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A two-dimensional power spectrum provides a link between per-channel periodicities and per-sweep periodicities stemming from the same cause. The link between can be understood by considering an array of spectra, [S(c, r), signal vs channel (c) and row (r)] containing a single high frequency (fe) electronic signal, E(t) = Eo sin(2π fe t). Then, with sampling rate FAD and samples per scan, Ns, the sweep frequency is Fs = FAD / Ns, and time and signal in the array are:

t(c,r)=c/Fs+rNs/FAD Eq.
S(c,r)=Eosin[2πcfe/Fs+2πrfeNs/FAD)]=Eosin[2πcfe/Fs+2πrfe/Fs)] Eq.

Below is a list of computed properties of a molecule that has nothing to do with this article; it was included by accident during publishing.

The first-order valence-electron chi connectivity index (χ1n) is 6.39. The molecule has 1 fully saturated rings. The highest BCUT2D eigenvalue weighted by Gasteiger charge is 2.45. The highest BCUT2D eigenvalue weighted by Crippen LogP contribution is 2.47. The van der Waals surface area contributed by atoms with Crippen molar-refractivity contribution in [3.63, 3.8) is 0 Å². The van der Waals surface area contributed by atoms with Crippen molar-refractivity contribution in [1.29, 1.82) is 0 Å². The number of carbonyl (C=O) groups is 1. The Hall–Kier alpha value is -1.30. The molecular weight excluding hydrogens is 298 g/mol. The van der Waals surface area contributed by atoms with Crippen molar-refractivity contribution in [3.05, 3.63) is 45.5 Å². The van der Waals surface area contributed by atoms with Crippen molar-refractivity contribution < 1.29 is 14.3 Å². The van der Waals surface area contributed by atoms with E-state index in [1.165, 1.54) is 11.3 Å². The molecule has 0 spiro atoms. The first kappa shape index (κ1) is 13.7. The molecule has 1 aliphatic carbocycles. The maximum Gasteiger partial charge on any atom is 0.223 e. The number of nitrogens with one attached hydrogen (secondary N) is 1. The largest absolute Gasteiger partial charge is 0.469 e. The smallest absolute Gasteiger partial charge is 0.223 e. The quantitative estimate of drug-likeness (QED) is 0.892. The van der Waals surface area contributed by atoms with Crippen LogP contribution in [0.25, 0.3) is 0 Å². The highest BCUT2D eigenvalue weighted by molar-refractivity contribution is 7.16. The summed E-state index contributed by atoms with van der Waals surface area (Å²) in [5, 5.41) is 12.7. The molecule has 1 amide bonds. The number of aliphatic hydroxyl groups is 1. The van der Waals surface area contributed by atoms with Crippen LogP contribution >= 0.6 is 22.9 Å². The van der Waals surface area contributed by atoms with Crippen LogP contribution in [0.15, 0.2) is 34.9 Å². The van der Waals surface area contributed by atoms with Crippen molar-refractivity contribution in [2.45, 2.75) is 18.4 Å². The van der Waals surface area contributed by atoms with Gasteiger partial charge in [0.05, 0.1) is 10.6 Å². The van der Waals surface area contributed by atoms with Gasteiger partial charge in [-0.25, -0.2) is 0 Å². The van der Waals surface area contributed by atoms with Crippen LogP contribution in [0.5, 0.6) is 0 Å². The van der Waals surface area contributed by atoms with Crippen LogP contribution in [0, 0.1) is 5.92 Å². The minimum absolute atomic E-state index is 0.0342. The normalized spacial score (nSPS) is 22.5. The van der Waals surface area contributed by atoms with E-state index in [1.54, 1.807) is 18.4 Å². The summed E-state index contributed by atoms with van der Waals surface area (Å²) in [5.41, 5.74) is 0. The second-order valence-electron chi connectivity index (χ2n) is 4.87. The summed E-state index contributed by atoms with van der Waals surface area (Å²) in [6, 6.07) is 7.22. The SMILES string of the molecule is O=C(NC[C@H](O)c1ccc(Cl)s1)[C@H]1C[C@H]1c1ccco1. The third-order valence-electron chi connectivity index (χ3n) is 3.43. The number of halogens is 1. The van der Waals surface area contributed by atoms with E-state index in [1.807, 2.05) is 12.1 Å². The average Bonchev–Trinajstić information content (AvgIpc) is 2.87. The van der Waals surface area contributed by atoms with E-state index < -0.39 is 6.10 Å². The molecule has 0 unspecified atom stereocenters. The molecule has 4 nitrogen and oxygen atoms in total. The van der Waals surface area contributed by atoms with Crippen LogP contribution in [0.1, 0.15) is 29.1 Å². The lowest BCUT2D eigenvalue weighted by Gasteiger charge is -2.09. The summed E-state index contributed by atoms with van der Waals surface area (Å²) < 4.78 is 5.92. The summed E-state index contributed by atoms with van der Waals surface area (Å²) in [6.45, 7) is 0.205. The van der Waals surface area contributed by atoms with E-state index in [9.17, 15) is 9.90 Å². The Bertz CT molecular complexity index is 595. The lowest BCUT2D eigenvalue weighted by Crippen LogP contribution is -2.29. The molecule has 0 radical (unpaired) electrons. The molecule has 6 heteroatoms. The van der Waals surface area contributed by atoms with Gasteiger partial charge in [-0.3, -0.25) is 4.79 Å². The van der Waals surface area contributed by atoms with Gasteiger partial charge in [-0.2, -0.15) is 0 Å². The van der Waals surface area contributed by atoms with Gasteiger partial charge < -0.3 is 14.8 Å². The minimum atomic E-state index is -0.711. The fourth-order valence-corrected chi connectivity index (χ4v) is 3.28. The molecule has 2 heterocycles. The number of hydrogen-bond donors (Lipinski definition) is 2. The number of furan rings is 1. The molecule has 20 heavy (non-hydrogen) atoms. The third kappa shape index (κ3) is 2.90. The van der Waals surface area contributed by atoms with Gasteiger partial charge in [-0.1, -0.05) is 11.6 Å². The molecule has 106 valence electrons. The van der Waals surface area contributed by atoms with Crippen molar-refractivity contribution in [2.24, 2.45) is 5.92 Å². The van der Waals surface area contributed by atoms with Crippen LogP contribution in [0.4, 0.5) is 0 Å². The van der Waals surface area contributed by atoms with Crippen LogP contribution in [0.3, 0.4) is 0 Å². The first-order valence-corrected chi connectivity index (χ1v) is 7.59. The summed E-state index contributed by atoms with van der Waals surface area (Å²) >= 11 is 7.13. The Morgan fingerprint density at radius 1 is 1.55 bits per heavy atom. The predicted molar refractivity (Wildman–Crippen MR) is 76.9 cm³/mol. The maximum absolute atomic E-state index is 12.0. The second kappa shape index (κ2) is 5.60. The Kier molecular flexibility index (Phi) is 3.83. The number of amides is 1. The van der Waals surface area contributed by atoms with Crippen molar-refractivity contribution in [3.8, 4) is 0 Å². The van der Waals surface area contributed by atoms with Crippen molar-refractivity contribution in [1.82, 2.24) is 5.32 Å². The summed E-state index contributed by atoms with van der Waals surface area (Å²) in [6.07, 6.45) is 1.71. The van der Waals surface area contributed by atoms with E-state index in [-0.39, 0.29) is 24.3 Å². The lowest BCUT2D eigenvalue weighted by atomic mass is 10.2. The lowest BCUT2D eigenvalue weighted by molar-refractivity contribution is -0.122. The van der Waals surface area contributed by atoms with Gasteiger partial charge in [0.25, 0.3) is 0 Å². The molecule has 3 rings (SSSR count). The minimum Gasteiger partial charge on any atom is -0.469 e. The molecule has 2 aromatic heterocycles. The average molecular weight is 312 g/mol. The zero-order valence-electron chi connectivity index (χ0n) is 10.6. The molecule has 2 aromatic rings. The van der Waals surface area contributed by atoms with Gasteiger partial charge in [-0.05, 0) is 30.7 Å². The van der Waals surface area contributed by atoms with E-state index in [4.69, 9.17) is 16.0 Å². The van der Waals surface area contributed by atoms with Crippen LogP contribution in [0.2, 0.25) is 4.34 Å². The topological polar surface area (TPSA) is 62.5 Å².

In most cases that we encounter, fe >> Fs, i.e. the electronic signal may be well beyond the Nyquist sampling limit for the sweep frequency and the electronic signal will be aliased so as appear at a much lower per-sweep frequency. The 0.3 per-sweep frequency of the enhanced noise power seen in Fig. 12 is such an alias, so that the observed periodicity is not meaningful by itself, except that in a 2-D power spectrum the per-sweep frequency is linked to the corresponding per-channel frequency, which may not be aliased. A 2-D power spectrum for our un-averaged spectral array is shown in Fig. 13 , and we do see a power density spike at the per-channel frequency 0.25 (horizontal axis) and the per-sweep frequency 0.3 (vertical axis), described in the caption of Fig. 13 as: [fx = 0.25, fy = 0.3]. If un-aliased, the per-channel frequency 0.25 corresponds to ~380 kHz, which is the frequency of our DC-DC conversion power supply master switching frequency. Our switching power supply frequency has been designed to be highly stable so that we can recognize its influence in the spectra, as we do here. In Fig. 13 we also see two other power spikes, at the same per-sweep frequency ( ± 0.3) but at low per-channel frequency (<0.05). Those two other noise spikes are actually due to FM at the absorption line positions, while the noise spike at [fx = 0.25, fy = 0.3] is due to FM acting on the sloping spectral baseline. The wide vertical stripe of noise power near 0.38 per-channel is due to an interference fringe with a generating length of 278 cm, originating in the path between the laser and the back mirror of the absorption cell. The feature is wide in frequency because the fringe is a pure frequency on the non-linear laser tuning scale, while the Fourier transform (FFT) assumes a uniform frequency spacing. When we do a Fourier analysis that takes into account the non-linear laser tuning (a Lomb power spectrum), interference fringe features will be sharp, while electronic features become blurred. In fact, that difference in appearance between FFT power spectra and Lomb power spectra can help to distinguish between interference fringes and electronic signals in laser spectra.